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How to Write a Compelling Press Release or Media Pitch Journalists Will Actually Read

Written by Contributor Lisa Day

With shrinking newsrooms and fewer journalists, how can public relations (PR) and communications professionals get their messages seen?

Simple. Craft personalized, error-free press releases and media pitches that streamline journalists’ jobs.

Journalists get dozens of pitches every day from PR and communications pros who feel their story is paramount. Most journalists have a beat (an area of specialization) or two they cover, plus they are always looking to break a story before the competition. Having a piece picked up and then going viral is the goal; numbers and analytics matter in the world of journalism, just like in most other industries.

Here are ten tips to help your press release or media pitch become news:

1. Tie in pitches to news of the day.

Reporters often must turn a national or international story into a local one. Is there someone at your organization who is an expert on narcissism, terrorism or weather? Think of a new hook or an original way to tell a previously covered story. Make sure the source is knowledgeable and available to speak when it’s convenient to the reporter.

2. Pitch unique, fun and shareable content.

While journalists often love writing about politics or local news stories, it’s the stories about monarch butterflies and pay-it-forward business campaigns that may go viral. These pitches should have all the information a journalist would need to quickly rewrite and publish a story, including reliable sources, engaging quotes and photos that contain the title, caption and photo credit within the image itself (using Photoshop) or within the body of the press release.

3. Know your audience.

If you are pitching to a media outlet that focuses on local people and organizations, make sure the pitch is as local as possible. Mention the organization or the resident’s postal code and nearest intersection. Let the reporter know that the source grew up in the neighbourhood and has now returned. Local doesn’t mean the location; local means people.

4. Understand time is short.

Newsrooms may now only have one editor and a few reporters who are doing more work than ever before. Press releases and media pitches should be clear and concise, error free and follow Canadian Press (CP) style. They should also either contain all the information reporters need to simply rewrite and personalize the story or provide sources and information reporters need to write a bigger story. Make sure press releases answer the five Ws and how; offer links to facts and sources; provide intelligent quotes that are fresh and informative; and include a biography of key players or sources.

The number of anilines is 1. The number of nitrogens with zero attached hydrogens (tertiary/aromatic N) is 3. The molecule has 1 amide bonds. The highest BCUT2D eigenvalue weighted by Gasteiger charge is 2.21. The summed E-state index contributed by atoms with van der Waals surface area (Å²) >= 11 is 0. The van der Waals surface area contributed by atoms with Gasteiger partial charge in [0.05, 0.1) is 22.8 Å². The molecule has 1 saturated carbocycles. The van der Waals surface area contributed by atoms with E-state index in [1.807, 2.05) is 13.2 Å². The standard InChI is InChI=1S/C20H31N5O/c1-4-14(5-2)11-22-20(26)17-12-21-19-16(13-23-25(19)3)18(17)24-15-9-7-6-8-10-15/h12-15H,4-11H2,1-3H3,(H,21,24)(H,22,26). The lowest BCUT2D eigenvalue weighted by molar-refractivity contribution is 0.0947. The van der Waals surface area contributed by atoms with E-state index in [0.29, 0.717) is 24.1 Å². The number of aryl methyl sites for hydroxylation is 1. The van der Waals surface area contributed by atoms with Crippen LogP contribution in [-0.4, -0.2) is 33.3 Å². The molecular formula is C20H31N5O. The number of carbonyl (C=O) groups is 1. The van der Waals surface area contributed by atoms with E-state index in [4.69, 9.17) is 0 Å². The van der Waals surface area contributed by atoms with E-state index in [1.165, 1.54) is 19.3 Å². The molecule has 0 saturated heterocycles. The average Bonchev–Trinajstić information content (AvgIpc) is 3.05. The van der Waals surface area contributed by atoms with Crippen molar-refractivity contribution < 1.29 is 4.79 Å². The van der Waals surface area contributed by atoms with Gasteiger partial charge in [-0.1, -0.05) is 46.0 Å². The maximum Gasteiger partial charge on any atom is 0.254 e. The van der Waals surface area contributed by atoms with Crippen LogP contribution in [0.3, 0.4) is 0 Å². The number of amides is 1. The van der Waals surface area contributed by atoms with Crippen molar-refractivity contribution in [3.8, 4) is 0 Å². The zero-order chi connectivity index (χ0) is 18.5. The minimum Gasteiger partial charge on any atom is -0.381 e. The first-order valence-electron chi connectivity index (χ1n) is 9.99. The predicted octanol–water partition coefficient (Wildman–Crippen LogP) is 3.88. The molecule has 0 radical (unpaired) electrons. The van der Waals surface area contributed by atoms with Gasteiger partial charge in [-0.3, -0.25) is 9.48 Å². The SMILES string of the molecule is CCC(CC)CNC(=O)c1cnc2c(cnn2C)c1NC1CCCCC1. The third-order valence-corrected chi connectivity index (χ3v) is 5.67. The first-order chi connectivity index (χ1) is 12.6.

5. Build relationships.

As much as PR professionals need journalists, journalists also need PR and communications professionals. Build and maintain relationships with reporters by asking if they need anything between pitches. Provide story ideas, even if those ideas don’t include your people, or send an email to say hello or comment about their latest story. Most importantly, remember your local news organizations for breaking stories. They regularly cover your organization and its happenings, so ensure they are the ones you contact when a big story breaks.

6. Be a trusted source.

By building relationships, writing clear and informative press releases and media pitches and offering solid interviewees for comments, you’ll gain reporters’ trust — someone they will come to rely on for sound information. Once you have gained that trust, be careful not to break it. Journalists have long memories.

7. Timing is everything.

Know the media outlet's publishing deadline. Don’t schedule press conferences for 6 p.m. Host PR/communications events during the day, preferably mid-morning, so reporters don’t get stuck in rush hour. If you invited the local news outlets, remember their print deadline may be days before the actual newspaper is published.

8. Don’t underestimate a good subject line.

If you are sending an email, make sure your subject line offers keywords that will pique a reporter’s attention, making them eager to read your pitch. Reporters often have full inboxes, so a keyword in the subject line will ensure easier email searches.

9. To follow up or not to follow up.

Whether to follow up on a press release or a media pitch boils down to the reporter or the editor: some want to be emailed, some want a phone call and others want to be left alone, particularly on deadline days. Building relationships with reporters means learning their preferences and acting accordingly. If you are following up, have another angle for the same story ready to pitch, in case the reporter suggests your original idea doesn’t fit. Offering a different hook may sell the reporter on doing a story that wasn’t originally intended.

10. Express thanks.

Whether it’s a brief (a small story rewritten from a press release), an article or a feature using your organization as a source, remember to say “thank you,” both via email and on social media. And when you share the story on your social media channels, remember to link the reporter and the news organization.


Lisa Day has more than 20 years' experience in both traditional and digital journalism. She is a blogger at Book Time and Follow Summer, content creator, storyteller, social media specialist and communication professional. Lisa can be reached at thisandthatday[@]


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